On the 1st and 2nd of July 2013, the LSE hosted the second New Economic Models in the Digital Economy (NEMODE) Community Meeting. In this post, LSE Tech fellow Carla Bonina shares the three research questions that emerged as part of the big and open data group: the value of open data, the labour market needs for profiting for big data and the ethical implications from experiments using big data.
During the first days of July, we welcomed the second NEMODE+ community meeting at the LSE. NEMODE+ is a network initiative funded under the Research Councils UK Digital Economy research programme that brings together academics and practitioners to explore new economic models in the digital economy. During the first day, we heard insightful updates on projects that have already been funded by the NEMODE+ network. Day one also covered the overview of eight new projects that have been funded as part of NeMinDE, a sister initiative under the RCUK Digital Economy programme.
Day two was a hands-on project. One of the objectives of NEMODE+ is to stimulate new ideas, propose areas of research and policy engagement around the opportunities and challenges that digital technologies bring to the UK economy and society. Therefore, part of the activities of day two included working in groups around six areas of interest proposed by the delegates in advanced. I took part in the sub-group clustered around big and open data, along with four colleagues from other institutions. As a result of the brainstorming exercise, we arrived at three main research questions that were later presented to the whole community. I share these as follows with a brief explanation of the sub-set of questions or issues to address.
- Research Question #1: What is the value to the UK of open data?
Under this question, we agreed that at least two themes need further research development: one is the need to broaden our vision on value constellations and social benefits. In other words, we need to look at the economic, social, political and environmental dimensions of value creation from the use of open data. The other theme that needs investigation is the critical aspects of open data: understanding the tensions, issues and challenges that emerge for the nation, organisations and citizens (i.e. privacy, surveillance, discrimination).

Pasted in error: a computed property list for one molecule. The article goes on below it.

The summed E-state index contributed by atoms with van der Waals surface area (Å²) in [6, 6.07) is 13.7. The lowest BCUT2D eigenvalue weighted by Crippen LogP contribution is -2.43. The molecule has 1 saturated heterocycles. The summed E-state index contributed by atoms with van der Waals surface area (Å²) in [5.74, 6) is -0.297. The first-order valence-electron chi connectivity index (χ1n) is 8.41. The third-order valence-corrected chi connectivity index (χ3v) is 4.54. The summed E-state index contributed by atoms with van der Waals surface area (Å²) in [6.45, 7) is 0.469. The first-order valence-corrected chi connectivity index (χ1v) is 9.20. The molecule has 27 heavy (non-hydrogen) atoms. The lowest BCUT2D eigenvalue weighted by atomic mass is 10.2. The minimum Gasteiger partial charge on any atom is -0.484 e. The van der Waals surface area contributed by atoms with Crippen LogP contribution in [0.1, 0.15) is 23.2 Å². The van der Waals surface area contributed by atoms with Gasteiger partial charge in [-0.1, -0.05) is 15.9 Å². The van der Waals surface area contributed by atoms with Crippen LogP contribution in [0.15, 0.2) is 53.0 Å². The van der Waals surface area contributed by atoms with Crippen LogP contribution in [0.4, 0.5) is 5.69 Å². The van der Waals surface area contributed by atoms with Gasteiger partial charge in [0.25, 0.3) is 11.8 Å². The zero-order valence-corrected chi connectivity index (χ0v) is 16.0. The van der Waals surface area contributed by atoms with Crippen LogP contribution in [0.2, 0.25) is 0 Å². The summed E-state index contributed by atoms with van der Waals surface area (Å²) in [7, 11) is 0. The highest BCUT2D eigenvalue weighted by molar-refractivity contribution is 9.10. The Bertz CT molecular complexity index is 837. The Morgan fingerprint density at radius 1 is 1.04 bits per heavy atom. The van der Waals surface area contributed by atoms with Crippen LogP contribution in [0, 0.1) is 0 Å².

- Research Question #2: What skills and capabilities do UK organisations need to create value from ‘big data’?
We discussed many topics emerging from big data. Our consensus was that in order to create economic and productivity value for UK firms, a review on the skills, education policies and specific training is needed. New skills include all stages of big data management (i.e. data collection, data analysis, using big data for business operations, using big data in strategic decision-making), and we need a better understanding of what is out there in terms of job qualifications, what is needed and what is missing.
- Research Question #3: What are the opportunities and ethical challenges for randomised controlled experiments (RCTs) around ‘big data’?
One of the potentials of big (and open) data relies on business intelligence. We suggested that public and private sector organisations will make greater use of big data to run RCTs to test business and public sector offerings. We also agreed that, while these experiments may be a powerful way of getting evidence about what it works, they also raise ethical concerns. We therefore proposed to look more carefully at the design of the RCT itself, and also the implications on how RCT data is used to guide business and policy decisions.
Overall, the two day event was insightful and inspiring. You can access the overview of the meeting and the questions of the other groups in the interactive EPSRC website, that is part of the EPSRC Information and Communications Technology project. Also, check the highlights and conversations that we shared on twitter during the two-day event.
Image credits: EPSRC ICT Perspectives Network
This article gives the views of the author, and not the position of the London School of Economics.
About the author
Carla Bonina – LSE Department of Management
Dr Carla Bonina is a Research Fellow at the LSE Department of Management. Her research interests focus on thinking critically about open data and open government, big data, and value creation and appropriation in the digital economy. She holds a PhD in Management from the LSE. Carla is also the founder and managing editor of the LSE Network Economy Blog.